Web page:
Trabosh went on to explain why she was angry. First, it was the struggle to find a bed in a drug treatment program for her 22-year-old son Nikko Adam. He had become addicted to prescription painkillers and then heroin when he was still in high school. He'd been in rehab twice before, and relapsed both times.

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More than 2,000 students from Connecticut and across the northeast are attending the True Colors annual conference this weekend at the UConn Storrs campus.

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Barbara Bradley Hagerty is an award-winning journalist and former NPR correspondent. She's also the author of Life Reimagined, a new book aimed at helping readers navigate the trials and opportunities of midlife.

Doctors have long disputed the accusation that the payments they receive from pharmaceutical companies have any relationship to how they prescribe drugs.

There's been little evidence to settle the matter, until now.

A ProPublica analysis has found that doctors who receive payments from the medical industry do indeed prescribe drugs differently on average than their colleagues who don't. And the more money they receive, the more brand-name medications they tend to prescribe.

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Staying healthy can involve more than just visiting the doctor. Sometimes it means lifestyle changes, and those can be difficult to implement.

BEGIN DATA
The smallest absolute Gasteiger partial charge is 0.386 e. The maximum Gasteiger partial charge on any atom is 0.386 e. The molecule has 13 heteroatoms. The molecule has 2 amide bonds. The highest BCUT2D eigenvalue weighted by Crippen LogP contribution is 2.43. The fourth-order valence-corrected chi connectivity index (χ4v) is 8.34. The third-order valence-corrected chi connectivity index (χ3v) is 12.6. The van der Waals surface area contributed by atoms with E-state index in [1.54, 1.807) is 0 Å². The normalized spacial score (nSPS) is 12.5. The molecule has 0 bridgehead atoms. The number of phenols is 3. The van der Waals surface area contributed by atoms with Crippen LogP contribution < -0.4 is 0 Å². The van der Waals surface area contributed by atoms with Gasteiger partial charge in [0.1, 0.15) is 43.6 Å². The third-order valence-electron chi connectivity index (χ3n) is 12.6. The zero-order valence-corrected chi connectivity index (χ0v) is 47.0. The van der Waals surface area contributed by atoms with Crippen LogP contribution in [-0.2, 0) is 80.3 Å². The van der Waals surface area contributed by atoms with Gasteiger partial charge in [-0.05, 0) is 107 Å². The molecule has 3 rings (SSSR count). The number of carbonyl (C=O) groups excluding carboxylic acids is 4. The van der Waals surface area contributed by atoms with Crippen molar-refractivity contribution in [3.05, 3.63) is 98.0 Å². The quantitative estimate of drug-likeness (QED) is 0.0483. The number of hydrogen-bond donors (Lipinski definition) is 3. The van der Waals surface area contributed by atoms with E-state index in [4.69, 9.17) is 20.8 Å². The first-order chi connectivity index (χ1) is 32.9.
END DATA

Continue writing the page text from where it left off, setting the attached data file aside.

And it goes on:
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A 13-year-old girl who became the face of the movement in Connecticut to provide medical marijuana to sick children died suddenly on Sunday. 

Prosecutors in Pennsylvania have charged three former leaders of the Franciscan religious order with conspiracy and child endangerment for allegedly allowing a friar who was a known sexual predator to work in a high school. The prosecutors say the friar had molested more than 80 children.

Giles Schinelli, 73, Robert D'Aversa, 69, and Anthony M. Criscitelli, 61, were successively in charge of the Franciscan Friars, Third Order Regulars, Province of the Immaculate Conception in western Pennsylvania from 1986 to 2010.

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Two-thirds of Connecticut’s 99 licensed home health care agencies provide average or above-average care, while 19 were rated below average, according to new Medicare five-star rating data.

The epidemic of opioid abuse that's swept the U.S. has left virtually no community unscathed, from big cities to tiny towns.

In fact, drug overdose is now the leading cause of injury death in this country: more than gun deaths; more than car crashes.

Lucy Nalpathanchil / WNPR

Now that Governor Dannel Malloy has pegged July 1, 2018 as the deadline to close the Connecticut Juvenile Training School, the state Department of Children and Families must come up with a plan on how to do it and still serve delinquent youth in its custody. 

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Walgreens announced plans to install take-back kiosks for prescription drugs at pharmacies around the country and in Connecticut, but the state's Department of Consumer Protection said those kiosks aren't likely to appear here anytime soon. 

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A decision by the U.S. Supreme Court last week effectively limits the amount of healthcare claims information a state can gather. But one Connecticut official says the decision may not be the blow that many people think.